The Multiplexes vs OTT War Only Means More Opportunity For Aspiring Filmmakers

On May 9, when the producers of Pushpendra Mishra’s Ghoomketu (lying in the cans since 2015) announced that the film would stream on Zee5 on May 22… nothing is said. A few days later, the producers of Gulabo Sitabo reveal that the film will release directly on Amazon Prime on June 12. There are murmurs that a few other films (regional & Hindi) including the Shakuntala Devi biopic would follow suit. All hell breaks loose.

INOX puts out a statement that seemed to worded to sound like a jilted lover’s letter in Bhatt film. Mocked by many on social media, INOX’s letter is followed by a few more sombre statements by PVR and Carnival Cinemas, both of whom express ‘disappointment’ in the producers for going ahead and choosing an OTT service instead of riding out this difficult period with them. An Ayushmann Khurrana film, well… one can understand why that would be a big deal. A Vidya Balan film too? After Tumhari Sulu and Mission Mangal, it’s probably fair for the multiplexes to rue about missing out on a Vidya Balan film. It’s understandable why the theatre owners will be protective of their pie, which monopolised the release of a film, causing films like Ghoomketu and Shoojit Sircar’s (still unreleased) Shoebite to lie in the cans for so many years.

Earlier, if your film didn’t play on the big screen, it was like it never even got made. Now, there is an option. A streaming platform will gladly pick up a medium-budgeted film that will guarantee a minimum number of eyeballs based on the subscriptions of the streaming service. Even though the likes of Netflix, Amazon and Hotstar (now Disney Plus Hotstar) have been around for a handful of years, they haven’t been aggressive about original film programming. Netflix has produced odd films like Shirish Kunder’s Mrs Serial Killer, and acquired modestly budgeted films like Upstarts, Bun Maska and Drive. While Amazon Prime and Disney Plus Hotstar have taken part in the bidding war of the latest Hindi films like Chhapaak, Thappad and the likes.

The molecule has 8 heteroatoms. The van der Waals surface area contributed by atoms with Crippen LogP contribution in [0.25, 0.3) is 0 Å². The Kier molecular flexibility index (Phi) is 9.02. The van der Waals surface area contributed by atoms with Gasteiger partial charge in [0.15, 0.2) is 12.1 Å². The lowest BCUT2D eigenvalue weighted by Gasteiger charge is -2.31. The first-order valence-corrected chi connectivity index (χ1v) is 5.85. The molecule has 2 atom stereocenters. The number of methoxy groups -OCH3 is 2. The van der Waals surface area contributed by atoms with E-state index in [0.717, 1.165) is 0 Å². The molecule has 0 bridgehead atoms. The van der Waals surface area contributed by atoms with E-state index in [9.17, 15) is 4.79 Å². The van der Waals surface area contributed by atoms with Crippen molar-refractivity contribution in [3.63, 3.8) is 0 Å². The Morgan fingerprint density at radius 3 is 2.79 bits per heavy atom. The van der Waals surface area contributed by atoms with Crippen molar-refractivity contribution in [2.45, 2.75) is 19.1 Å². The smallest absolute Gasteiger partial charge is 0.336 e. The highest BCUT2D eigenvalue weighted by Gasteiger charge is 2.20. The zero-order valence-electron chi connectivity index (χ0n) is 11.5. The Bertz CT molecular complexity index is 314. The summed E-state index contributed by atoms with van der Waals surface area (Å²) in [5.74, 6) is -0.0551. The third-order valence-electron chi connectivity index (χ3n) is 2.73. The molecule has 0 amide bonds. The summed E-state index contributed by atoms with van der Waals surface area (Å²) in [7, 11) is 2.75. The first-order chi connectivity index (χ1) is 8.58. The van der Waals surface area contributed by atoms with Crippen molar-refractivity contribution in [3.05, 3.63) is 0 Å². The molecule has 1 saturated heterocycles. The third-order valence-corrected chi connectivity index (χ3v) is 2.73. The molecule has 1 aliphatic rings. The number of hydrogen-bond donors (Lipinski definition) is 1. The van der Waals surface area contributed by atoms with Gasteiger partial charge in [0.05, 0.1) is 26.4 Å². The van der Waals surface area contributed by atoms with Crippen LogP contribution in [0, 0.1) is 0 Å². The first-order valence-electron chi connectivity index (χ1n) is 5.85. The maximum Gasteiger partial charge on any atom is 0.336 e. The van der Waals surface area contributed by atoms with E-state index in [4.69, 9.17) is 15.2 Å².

The precedent for direct-to-digital films before this was Tarun Mansukhani’s Drive and Homi Adajania’s Angrezi Medium (which was streaming within a couple of weeks of its theatrical release marred by Covid-19). Streaming platforms are where your film would go, if it wasn’t considered good enough for the theatres. However, the pandemic has forced the hand of film industries across India. Medium-budgeted films like Jyothika-starrer, Ponmagal Vadhal, Ayushmann Khurrana’s latest and the Shakuntala Devi biopic have been announced to be the first-of-their-kind films made for the theatre, which will now be releasing on a streaming platform. With the future of multiplexes looking shaky for the next few months, there will be a host of unreleased films that will be fighting for a limited number of screens and weekends, once the multiplex services resume later in the year. For films made on a tight budget, selling it to an OTT platform for a premium might ensure that the producers at least recover their costs.

It’s important to note that big ticket films like Ranveer Singh-starrer, ’83, and Akshay Kumar-starrer, Sooryavanshi, are most likely wait for the big screens to open up. These films cost a hefty sum, and it doesn’t make any economic sense for a streaming platform to shell out 80-100 crore for a film right now. Also, let’s not kid ourselves here: going to the theatre is still a families/couple’s idea of an outing. There’s good reason so many of the big-chit films are strategically planned to release during the festivities – Eid, Diwali or Christmas.

For Netflix to spend astronomical amounts to acquire a film, Akshay Kumar would have to be as well-known as Will Smith, or Rohit Shetty would need the repute of Martin Scorsese with a potential for multiple Oscar bids. An 83, Sooryavanshi or a Brahmastra will always be there for the theatre owners to rake in the big currency. The multiplex owners might be enduring heavy operational losses right now after losing out on nearly one quarter (at the very least). But it can be comfortably stated that once the theatres are back in business, a population held in lockdown for months, will automatically rush to multiplexes once lockdown lifts, resulting in a surge in occupancy inside theatres.

What this pandemic has done after all is, that it has disturbed the clout that the likes of PVR, INOX and Carnival have enjoyed in India till date. A filmmaker would usually be at the mercy of the distributors, for a film’s release. Now there are more players. Just like the theatres, there are more than a handful of streaming platforms outside of the usual — like Mubi, Moviesaints etc. This only means one thing for aspiring filmmakers, there are more places to buy a film you might have made… giving a further chance for budding filmmakers to recover their investments in a film. Even if it doesn’t help you monetarily, a platform for your film could result in future work, and that might automatically result in more films. As the theatre owners and OTT platforms fight over the right to exhibit cinema for the public, there couldn’t be a better time to be a filmmaker in India.

Leave a Comment

close button